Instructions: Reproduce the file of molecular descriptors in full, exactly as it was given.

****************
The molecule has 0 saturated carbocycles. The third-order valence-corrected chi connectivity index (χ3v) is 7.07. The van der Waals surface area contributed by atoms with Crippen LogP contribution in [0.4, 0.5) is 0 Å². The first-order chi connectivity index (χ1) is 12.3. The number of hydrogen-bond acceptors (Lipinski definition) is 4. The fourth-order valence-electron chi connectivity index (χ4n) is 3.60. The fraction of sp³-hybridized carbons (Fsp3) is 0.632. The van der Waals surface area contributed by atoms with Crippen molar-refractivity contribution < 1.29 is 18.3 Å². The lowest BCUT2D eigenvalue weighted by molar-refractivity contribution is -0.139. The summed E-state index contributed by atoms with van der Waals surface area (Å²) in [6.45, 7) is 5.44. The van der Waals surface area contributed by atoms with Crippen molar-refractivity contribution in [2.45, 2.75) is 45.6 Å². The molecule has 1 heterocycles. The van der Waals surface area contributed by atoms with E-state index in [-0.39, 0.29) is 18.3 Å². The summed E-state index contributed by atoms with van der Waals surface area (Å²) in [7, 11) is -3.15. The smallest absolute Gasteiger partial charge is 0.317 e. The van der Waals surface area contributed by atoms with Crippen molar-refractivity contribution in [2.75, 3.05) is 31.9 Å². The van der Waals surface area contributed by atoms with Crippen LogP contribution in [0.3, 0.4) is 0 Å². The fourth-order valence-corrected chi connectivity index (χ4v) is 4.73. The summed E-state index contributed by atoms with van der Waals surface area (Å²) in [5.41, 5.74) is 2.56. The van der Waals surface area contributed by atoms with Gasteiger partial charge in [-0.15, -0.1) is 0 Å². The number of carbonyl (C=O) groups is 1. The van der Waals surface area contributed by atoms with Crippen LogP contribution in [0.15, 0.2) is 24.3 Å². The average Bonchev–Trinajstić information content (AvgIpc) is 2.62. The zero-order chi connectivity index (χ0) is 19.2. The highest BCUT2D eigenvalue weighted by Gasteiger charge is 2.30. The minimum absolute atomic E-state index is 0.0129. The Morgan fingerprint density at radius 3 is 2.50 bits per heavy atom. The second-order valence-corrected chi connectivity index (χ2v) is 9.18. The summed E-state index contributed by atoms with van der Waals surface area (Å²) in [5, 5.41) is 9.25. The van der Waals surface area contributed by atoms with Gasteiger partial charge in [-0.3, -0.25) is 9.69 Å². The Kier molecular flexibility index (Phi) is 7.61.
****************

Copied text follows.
The molecule has 0 saturated carbocycles. The third-order valence-corrected chi connectivity index (χ3v) is 7.07. The van der Waals surface area contributed by atoms with Crippen LogP contribution in [0.4, 0.5) is 0 Å². The first-order chi connectivity index (χ1) is 12.3. The number of hydrogen-bond acceptors (Lipinski definition) is 4. The fourth-order valence-electron chi connectivity index (χ4n) is 3.60. The fraction of sp³-hybridized carbons (Fsp3) is 0.632. The van der Waals surface area contributed by atoms with Crippen molar-refractivity contribution < 1.29 is 18.3 Å². The lowest BCUT2D eigenvalue weighted by molar-refractivity contribution is -0.139. The summed E-state index contributed by atoms with van der Waals surface area (Å²) in [6.45, 7) is 5.44. The van der Waals surface area contributed by atoms with Crippen molar-refractivity contribution in [2.45, 2.75) is 45.6 Å². The molecule has 1 heterocycles. The van der Waals surface area contributed by atoms with E-state index in [-0.39, 0.29) is 18.3 Å². The summed E-state index contributed by atoms with van der Waals surface area (Å²) in [7, 11) is -3.15. The smallest absolute Gasteiger partial charge is 0.317 e. The van der Waals surface area contributed by atoms with Crippen molar-refractivity contribution in [2.75, 3.05) is 31.9 Å². The van der Waals surface area contributed by atoms with Crippen LogP contribution in [0.3, 0.4) is 0 Å². The fourth-order valence-corrected chi connectivity index (χ4v) is 4.73. The summed E-state index contributed by atoms with van der Waals surface area (Å²) in [5.41, 5.74) is 2.56. The van der Waals surface area contributed by atoms with Gasteiger partial charge in [-0.15, -0.1) is 0 Å². The number of carbonyl (C=O) groups is 1. The van der Waals surface area contributed by atoms with Crippen LogP contribution in [0.15, 0.2) is 24.3 Å². The average Bonchev–Trinajstić information content (AvgIpc) is 2.62. The zero-order chi connectivity index (χ0) is 19.2. The highest BCUT2D eigenvalue weighted by Gasteiger charge is 2.30. The minimum absolute atomic E-state index is 0.0129. The Morgan fingerprint density at radius 3 is 2.50 bits per heavy atom. The second-order valence-corrected chi connectivity index (χ2v) is 9.18. The summed E-state index contributed by atoms with van der Waals surface area (Å²) in [5, 5.41) is 9.25. The van der Waals surface area contributed by atoms with Gasteiger partial charge in [-0.3, -0.25) is 9.69 Å². The Kier molecular flexibility index (Phi) is 7.61.